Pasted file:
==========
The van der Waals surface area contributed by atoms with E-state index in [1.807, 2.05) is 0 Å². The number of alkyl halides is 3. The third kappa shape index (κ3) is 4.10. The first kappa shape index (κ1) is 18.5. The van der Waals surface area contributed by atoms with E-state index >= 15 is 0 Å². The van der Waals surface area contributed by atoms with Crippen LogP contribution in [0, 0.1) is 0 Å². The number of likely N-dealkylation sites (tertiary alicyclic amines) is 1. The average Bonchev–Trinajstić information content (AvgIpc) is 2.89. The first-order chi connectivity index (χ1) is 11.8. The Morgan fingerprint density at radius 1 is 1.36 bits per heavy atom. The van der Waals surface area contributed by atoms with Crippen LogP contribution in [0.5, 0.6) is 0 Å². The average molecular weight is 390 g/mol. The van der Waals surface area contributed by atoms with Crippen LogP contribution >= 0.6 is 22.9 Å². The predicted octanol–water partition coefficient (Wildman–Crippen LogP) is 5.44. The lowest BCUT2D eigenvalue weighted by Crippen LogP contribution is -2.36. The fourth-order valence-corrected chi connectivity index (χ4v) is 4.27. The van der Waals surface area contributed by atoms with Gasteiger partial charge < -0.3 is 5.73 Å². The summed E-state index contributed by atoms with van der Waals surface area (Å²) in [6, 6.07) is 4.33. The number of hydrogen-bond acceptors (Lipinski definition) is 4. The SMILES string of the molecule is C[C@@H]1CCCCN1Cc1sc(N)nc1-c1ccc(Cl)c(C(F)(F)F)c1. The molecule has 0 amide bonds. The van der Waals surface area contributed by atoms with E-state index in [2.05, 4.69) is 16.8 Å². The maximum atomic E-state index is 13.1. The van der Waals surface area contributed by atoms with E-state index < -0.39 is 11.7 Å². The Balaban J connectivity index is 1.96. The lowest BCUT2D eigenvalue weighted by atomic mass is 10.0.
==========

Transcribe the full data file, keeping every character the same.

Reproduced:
The van der Waals surface area contributed by atoms with E-state index in [1.807, 2.05) is 0 Å². The number of alkyl halides is 3. The third kappa shape index (κ3) is 4.10. The first kappa shape index (κ1) is 18.5. The van der Waals surface area contributed by atoms with E-state index >= 15 is 0 Å². The van der Waals surface area contributed by atoms with Crippen LogP contribution in [0, 0.1) is 0 Å². The number of likely N-dealkylation sites (tertiary alicyclic amines) is 1. The average Bonchev–Trinajstić information content (AvgIpc) is 2.89. The first-order chi connectivity index (χ1) is 11.8. The Morgan fingerprint density at radius 1 is 1.36 bits per heavy atom. The van der Waals surface area contributed by atoms with Crippen LogP contribution in [0.5, 0.6) is 0 Å². The average molecular weight is 390 g/mol. The van der Waals surface area contributed by atoms with Crippen LogP contribution >= 0.6 is 22.9 Å². The predicted octanol–water partition coefficient (Wildman–Crippen LogP) is 5.44. The lowest BCUT2D eigenvalue weighted by Crippen LogP contribution is -2.36. The fourth-order valence-corrected chi connectivity index (χ4v) is 4.27. The van der Waals surface area contributed by atoms with Gasteiger partial charge < -0.3 is 5.73 Å². The summed E-state index contributed by atoms with van der Waals surface area (Å²) in [6, 6.07) is 4.33. The number of hydrogen-bond acceptors (Lipinski definition) is 4. The SMILES string of the molecule is C[C@@H]1CCCCN1Cc1sc(N)nc1-c1ccc(Cl)c(C(F)(F)F)c1. The molecule has 0 amide bonds. The van der Waals surface area contributed by atoms with E-state index in [2.05, 4.69) is 16.8 Å². The maximum atomic E-state index is 13.1. The van der Waals surface area contributed by atoms with E-state index < -0.39 is 11.7 Å². The Balaban J connectivity index is 1.96. The lowest BCUT2D eigenvalue weighted by atomic mass is 10.0.